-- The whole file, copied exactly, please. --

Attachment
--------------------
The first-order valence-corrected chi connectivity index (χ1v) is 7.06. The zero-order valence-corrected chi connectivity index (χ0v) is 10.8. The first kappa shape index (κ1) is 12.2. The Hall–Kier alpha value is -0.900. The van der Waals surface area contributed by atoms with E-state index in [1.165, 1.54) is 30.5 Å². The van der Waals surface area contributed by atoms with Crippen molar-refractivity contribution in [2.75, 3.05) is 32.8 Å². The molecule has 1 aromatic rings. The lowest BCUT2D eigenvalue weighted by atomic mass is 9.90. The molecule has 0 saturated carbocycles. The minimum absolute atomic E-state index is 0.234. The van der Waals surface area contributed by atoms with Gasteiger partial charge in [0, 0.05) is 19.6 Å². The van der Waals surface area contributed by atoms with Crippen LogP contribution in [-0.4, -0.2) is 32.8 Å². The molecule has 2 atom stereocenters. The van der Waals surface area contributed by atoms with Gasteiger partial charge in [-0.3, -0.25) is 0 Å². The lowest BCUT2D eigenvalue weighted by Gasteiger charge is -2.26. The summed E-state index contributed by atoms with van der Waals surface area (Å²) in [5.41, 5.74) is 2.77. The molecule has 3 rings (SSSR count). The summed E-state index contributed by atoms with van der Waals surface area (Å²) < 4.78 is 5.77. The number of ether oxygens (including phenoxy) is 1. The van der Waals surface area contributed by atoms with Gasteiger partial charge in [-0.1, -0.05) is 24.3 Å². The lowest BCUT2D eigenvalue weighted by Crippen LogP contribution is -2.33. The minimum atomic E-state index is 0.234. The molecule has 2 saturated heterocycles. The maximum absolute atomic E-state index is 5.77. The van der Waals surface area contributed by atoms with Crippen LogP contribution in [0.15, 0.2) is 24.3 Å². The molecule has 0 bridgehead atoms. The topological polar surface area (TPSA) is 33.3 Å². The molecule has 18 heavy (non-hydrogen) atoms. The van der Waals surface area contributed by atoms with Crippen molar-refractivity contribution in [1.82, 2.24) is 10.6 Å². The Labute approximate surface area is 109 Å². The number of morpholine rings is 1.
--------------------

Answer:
The first-order valence-corrected chi connectivity index (χ1v) is 7.06. The zero-order valence-corrected chi connectivity index (χ0v) is 10.8. The first kappa shape index (κ1) is 12.2. The Hall–Kier alpha value is -0.900. The van der Waals surface area contributed by atoms with E-state index in [1.165, 1.54) is 30.5 Å². The van der Waals surface area contributed by atoms with Crippen molar-refractivity contribution in [2.75, 3.05) is 32.8 Å². The molecule has 1 aromatic rings. The lowest BCUT2D eigenvalue weighted by atomic mass is 9.90. The molecule has 0 saturated carbocycles. The minimum absolute atomic E-state index is 0.234. The van der Waals surface area contributed by atoms with Gasteiger partial charge in [0, 0.05) is 19.6 Å². The van der Waals surface area contributed by atoms with Crippen LogP contribution in [-0.4, -0.2) is 32.8 Å². The molecule has 2 atom stereocenters. The van der Waals surface area contributed by atoms with Gasteiger partial charge in [-0.3, -0.25) is 0 Å². The lowest BCUT2D eigenvalue weighted by Gasteiger charge is -2.26. The summed E-state index contributed by atoms with van der Waals surface area (Å²) in [5.41, 5.74) is 2.77. The molecule has 3 rings (SSSR count). The summed E-state index contributed by atoms with van der Waals surface area (Å²) < 4.78 is 5.77. The number of ether oxygens (including phenoxy) is 1. The van der Waals surface area contributed by atoms with Gasteiger partial charge in [-0.1, -0.05) is 24.3 Å². The lowest BCUT2D eigenvalue weighted by Crippen LogP contribution is -2.33. The minimum atomic E-state index is 0.234. The molecule has 2 saturated heterocycles. The maximum absolute atomic E-state index is 5.77. The van der Waals surface area contributed by atoms with Crippen LogP contribution in [0.15, 0.2) is 24.3 Å². The molecule has 0 bridgehead atoms. The topological polar surface area (TPSA) is 33.3 Å². The molecule has 18 heavy (non-hydrogen) atoms. The van der Waals surface area contributed by atoms with Crippen molar-refractivity contribution in [1.82, 2.24) is 10.6 Å². The Labute approximate surface area is 109 Å². The number of morpholine rings is 1.